• Forager societies can be quite complex, and undertake megaprojects. The picture of foragers living in bands of 10 to 25 people, forced by circumstances to be egalitarian, is misleading at best, quite wrong at worst.
  • Forager societies can be dense, creating state-level entities, can accumulate wealth, can be despotic, can even include wars and slavery. (Examples of the latter include the NW Pacific Coast and Florida.)
  • Agricultural societies can function for millennia without any detectable hierarchy.
  • Cities can function for centuries without any detectable hierarchy.
  • Fairly advanced societies can throw out overlords and purposely establish an egalitarian settlement of thousands of people.
  • Kings are not inevitable; alongside kings and empires you can have republics. An unexpected one is Tlaxcala, in the time of the Aztecs.
  • A system where land reverts to the community when the owner dies is not uncommon. Nor do you have to go anywhere exotic to find them: there are examples in medieval England, Germany, and Russia.
  • “Egalitarian” societies may have systems of temporary despotism: seasons or situations where someone can tell you what to do.
  • Literal patriarchy– the despotic rule by men– is not inevitable either. Though there was no “matriarchal period”, there are cultures where women held substantial power, and at least one case (Minoan Crete) which arguably really was a matriarchy.

Again, if they’d stopped there they’d have a lot to say to historians, anthropologists and archeologists, and conworlders. Theories of a uniform progression– or regression– from bands to tribes to chiefdoms to kingdoms, theories that agriculture or cities per se ruin everything, theories that state formation is irreversible, are all dubious.

The main takeaway here is that the range of options is far greater than we might have imagined. If you know about the Kalahari Bushmen or the Yanomamo or the Pirahã, great– but they are not the only models of premodern people. If you’re a conworlder thinking about how agriculture or the state developed– slow down, there are multiple stages involved in each, and you needn’t be in a hurry to throw in power-mad pharaohs and emperors.

Some but not all of this you may have absorbed from James Scott, either directly or from my discussion of him.

The Davids don’t seem to have read Marvin Harris (he’s not in their bibliography), but they are out of sympathy with cultural materialism, because they don’t like the idea that material conditions determine the forms of human society. They think that people in all periods are perfectly capable of sitting down and debating how society should work, and that people who reject hierarchy and the state know exactly what they’re doing.

A lot of this is backed up mostly by their discussion of the Wendat and Iroquois. That’s great as far as it goes, but by their own account, these people were dealing with massive historical changes: not only the European settlers, but a rather coercive (proto-?)state based in Cahokia that had collapsed just a few centuries before. Their prickly individualism, and their interest in rich debate, may be reactions to a particular historical situation.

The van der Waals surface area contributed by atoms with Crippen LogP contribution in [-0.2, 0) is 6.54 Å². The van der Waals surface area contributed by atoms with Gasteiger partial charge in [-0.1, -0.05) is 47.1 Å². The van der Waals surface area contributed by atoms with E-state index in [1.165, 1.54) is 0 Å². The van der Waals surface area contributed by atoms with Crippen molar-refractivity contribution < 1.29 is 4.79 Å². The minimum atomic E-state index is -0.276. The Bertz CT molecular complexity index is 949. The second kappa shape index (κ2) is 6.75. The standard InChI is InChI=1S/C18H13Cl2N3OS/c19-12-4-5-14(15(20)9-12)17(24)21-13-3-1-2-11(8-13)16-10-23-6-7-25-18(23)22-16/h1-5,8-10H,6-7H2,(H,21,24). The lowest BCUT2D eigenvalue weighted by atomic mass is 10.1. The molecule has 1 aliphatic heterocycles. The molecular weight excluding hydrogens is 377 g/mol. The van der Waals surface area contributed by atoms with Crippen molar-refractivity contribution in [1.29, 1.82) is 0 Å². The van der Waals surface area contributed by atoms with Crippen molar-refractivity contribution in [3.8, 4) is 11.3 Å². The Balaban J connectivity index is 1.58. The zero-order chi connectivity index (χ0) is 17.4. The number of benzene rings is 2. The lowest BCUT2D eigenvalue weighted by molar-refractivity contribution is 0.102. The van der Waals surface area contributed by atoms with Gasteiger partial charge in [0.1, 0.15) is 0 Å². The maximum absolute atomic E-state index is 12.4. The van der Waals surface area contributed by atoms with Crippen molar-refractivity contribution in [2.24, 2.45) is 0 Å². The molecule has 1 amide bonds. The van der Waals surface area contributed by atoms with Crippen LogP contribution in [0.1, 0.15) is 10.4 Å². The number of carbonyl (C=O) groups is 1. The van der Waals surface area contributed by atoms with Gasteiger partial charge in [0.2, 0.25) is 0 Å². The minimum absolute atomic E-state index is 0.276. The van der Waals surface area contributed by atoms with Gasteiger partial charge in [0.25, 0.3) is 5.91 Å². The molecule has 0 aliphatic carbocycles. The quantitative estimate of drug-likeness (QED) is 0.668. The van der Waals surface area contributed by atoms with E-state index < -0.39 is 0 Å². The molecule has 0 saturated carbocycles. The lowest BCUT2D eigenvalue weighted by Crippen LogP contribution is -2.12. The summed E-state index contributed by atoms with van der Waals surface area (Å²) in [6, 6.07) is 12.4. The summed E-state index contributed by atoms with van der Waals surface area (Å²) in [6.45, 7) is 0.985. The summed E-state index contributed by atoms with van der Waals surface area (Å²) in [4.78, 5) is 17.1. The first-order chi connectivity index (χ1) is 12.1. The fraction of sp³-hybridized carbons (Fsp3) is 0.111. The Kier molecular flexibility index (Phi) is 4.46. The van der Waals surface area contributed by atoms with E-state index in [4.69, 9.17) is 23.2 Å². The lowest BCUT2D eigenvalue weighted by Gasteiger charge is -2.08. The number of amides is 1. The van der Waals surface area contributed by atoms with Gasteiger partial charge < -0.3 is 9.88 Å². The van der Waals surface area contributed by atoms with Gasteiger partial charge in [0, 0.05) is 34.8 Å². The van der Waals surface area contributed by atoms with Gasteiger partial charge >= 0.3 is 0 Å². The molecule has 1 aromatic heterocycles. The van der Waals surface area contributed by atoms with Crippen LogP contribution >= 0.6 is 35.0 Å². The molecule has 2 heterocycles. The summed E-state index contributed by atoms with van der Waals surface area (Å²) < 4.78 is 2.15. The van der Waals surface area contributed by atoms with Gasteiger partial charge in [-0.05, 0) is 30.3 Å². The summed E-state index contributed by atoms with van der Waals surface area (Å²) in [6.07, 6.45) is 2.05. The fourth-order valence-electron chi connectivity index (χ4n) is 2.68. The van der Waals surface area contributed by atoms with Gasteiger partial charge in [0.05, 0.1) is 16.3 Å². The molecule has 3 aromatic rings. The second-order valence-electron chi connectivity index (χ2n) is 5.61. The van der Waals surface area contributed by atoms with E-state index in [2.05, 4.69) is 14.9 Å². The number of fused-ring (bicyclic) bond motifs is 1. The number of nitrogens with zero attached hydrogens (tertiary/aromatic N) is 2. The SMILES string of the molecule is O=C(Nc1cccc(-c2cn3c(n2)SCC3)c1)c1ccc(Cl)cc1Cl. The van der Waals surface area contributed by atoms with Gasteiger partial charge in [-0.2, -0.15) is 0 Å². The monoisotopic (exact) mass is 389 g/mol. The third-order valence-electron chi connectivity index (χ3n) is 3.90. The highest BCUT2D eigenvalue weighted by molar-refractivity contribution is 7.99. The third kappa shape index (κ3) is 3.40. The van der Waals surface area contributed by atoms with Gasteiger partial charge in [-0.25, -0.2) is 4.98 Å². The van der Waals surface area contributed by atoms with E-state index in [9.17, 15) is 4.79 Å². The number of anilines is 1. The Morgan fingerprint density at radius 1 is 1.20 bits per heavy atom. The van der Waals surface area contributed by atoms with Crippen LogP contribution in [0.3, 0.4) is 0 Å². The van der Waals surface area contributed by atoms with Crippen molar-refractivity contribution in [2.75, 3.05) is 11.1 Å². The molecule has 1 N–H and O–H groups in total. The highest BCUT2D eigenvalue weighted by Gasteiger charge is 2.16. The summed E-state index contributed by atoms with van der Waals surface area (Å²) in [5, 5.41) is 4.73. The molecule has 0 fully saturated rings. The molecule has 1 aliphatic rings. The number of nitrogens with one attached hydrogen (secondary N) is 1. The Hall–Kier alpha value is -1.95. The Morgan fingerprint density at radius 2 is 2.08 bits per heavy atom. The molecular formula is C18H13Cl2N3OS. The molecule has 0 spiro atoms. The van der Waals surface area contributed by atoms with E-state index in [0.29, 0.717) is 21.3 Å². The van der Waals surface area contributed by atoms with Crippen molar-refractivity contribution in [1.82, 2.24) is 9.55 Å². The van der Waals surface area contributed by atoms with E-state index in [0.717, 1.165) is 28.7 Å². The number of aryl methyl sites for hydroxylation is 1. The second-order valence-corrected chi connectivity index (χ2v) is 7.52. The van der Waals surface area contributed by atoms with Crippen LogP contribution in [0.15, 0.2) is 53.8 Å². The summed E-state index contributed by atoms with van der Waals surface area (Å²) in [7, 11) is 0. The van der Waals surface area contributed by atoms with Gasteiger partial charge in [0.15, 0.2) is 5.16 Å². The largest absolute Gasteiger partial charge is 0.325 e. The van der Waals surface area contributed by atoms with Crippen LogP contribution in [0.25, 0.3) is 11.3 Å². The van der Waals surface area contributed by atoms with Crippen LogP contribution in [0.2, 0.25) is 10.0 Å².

I’ll have a list of cavils later, but the lessons above are pretty solid, I think.

The villainous state

As the Davids recognize, the problem in all this for their political project is that despite all these nuances, the State seems to have won almost everywhere: not only in Europe but in India, China, Arabia, Africa, Central America, and the Andes.

(Scott’s nuance, which the Davids accept, is that a pretty wide range of people was an exception up till at least 1800: the nomads, some large populations of foragers or horticulturalists, and some resilient populations of state-avoidant people, e.g. in SE Asia. For most of history they could resist states, and the nomads could even conquer states. But this escape route is now closed.)

Rather than a simple takeover by despotism, they divide the state into three types of coercion:

  • sovereignty: a despot’s ability to use violence to enforce his will
  • administration: the ability to govern a large territory with rules
  • personal charisma: the ability to sway or rule people by force of personality and heroic deeds, often in competition with others; in later versions, politics

This is not uninteresting, as examples exist where only one or two of these strands is present. E.g. there are cultures where a chief can do as he likes, but only in his own village: that’s sovereignty alone. Administration alone exists in cultures where megaprojects are created without apparent coercion. Ancient Egypt can be described as sovereignty plus administration. But eventually all three threads engage and, as the Davids say, we’re stuck.

Of course, they would like to believe that we don’t have to be, even in a technological society. We’re just not used to thinking we have alternatives, and we’ll do better when we open Rousseau’s closed door. This is a hopeful but speculative point, and all I’ll say now is that given threats like climate change and oil depletion, to say nothing of fascist resurgence, we’re either going to solve these problems or have them solved for us by civilizational collapse.

Cavils and comments

This section will be quite miscellaneous; it’s drawn from the notes I took from reading– some positive, some negative. Page numbers refer to the hardcover edition.

Paradoxically, they’ve shown that modern ideas of freedom and equality owe much to indigenous peoples; yet when they look at modern society as a whole it’s horrible. Do they really disapprove that much of (say) Denmark or the Netherlands? Maybe so, but it’s worth pointing out that they’re willing to give a huge benefit of the doubt to particular past societies, from the ‘Ubaid to Tlaxcala to the Wendat: their whole point is that partial freedom is not a nightmare. But when they look at modern times, it’s just a constellation of horrors.